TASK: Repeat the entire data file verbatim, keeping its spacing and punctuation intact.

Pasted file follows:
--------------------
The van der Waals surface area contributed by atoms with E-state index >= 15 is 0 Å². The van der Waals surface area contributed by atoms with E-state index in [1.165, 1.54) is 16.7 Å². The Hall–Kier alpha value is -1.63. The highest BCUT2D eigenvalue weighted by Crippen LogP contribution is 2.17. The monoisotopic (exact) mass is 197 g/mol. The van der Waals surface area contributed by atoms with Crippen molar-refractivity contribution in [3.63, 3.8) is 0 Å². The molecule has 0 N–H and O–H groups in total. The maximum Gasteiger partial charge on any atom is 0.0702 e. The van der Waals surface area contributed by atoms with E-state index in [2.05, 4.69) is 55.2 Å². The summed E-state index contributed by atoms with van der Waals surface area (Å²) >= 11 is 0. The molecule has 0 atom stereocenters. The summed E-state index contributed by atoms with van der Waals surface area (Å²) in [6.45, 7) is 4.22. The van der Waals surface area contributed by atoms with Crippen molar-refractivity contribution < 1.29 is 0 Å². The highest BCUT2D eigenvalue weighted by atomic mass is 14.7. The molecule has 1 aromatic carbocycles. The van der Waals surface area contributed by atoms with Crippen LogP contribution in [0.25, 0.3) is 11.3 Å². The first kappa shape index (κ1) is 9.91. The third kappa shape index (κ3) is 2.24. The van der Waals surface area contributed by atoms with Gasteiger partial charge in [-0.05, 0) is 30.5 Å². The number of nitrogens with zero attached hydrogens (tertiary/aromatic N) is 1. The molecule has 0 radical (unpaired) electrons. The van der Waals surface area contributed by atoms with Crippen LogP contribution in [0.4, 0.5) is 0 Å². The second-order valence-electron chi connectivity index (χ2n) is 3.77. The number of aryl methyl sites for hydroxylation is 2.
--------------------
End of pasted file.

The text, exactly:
The van der Waals surface area contributed by atoms with E-state index >= 15 is 0 Å². The van der Waals surface area contributed by atoms with E-state index in [1.165, 1.54) is 16.7 Å². The Hall–Kier alpha value is -1.63. The highest BCUT2D eigenvalue weighted by Crippen LogP contribution is 2.17. The monoisotopic (exact) mass is 197 g/mol. The van der Waals surface area contributed by atoms with Crippen molar-refractivity contribution in [3.63, 3.8) is 0 Å². The molecule has 0 N–H and O–H groups in total. The maximum Gasteiger partial charge on any atom is 0.0702 e. The van der Waals surface area contributed by atoms with E-state index in [2.05, 4.69) is 55.2 Å². The summed E-state index contributed by atoms with van der Waals surface area (Å²) >= 11 is 0. The molecule has 0 atom stereocenters. The summed E-state index contributed by atoms with van der Waals surface area (Å²) in [6.45, 7) is 4.22. The van der Waals surface area contributed by atoms with Crippen molar-refractivity contribution < 1.29 is 0 Å². The highest BCUT2D eigenvalue weighted by atomic mass is 14.7. The molecule has 1 aromatic carbocycles. The van der Waals surface area contributed by atoms with Crippen LogP contribution in [0.25, 0.3) is 11.3 Å². The first kappa shape index (κ1) is 9.91. The third kappa shape index (κ3) is 2.24. The van der Waals surface area contributed by atoms with Gasteiger partial charge in [-0.05, 0) is 30.5 Å². The number of nitrogens with zero attached hydrogens (tertiary/aromatic N) is 1. The molecule has 0 radical (unpaired) electrons. The van der Waals surface area contributed by atoms with Crippen LogP contribution in [0.4, 0.5) is 0 Å². The second-order valence-electron chi connectivity index (χ2n) is 3.77. The number of aryl methyl sites for hydroxylation is 2.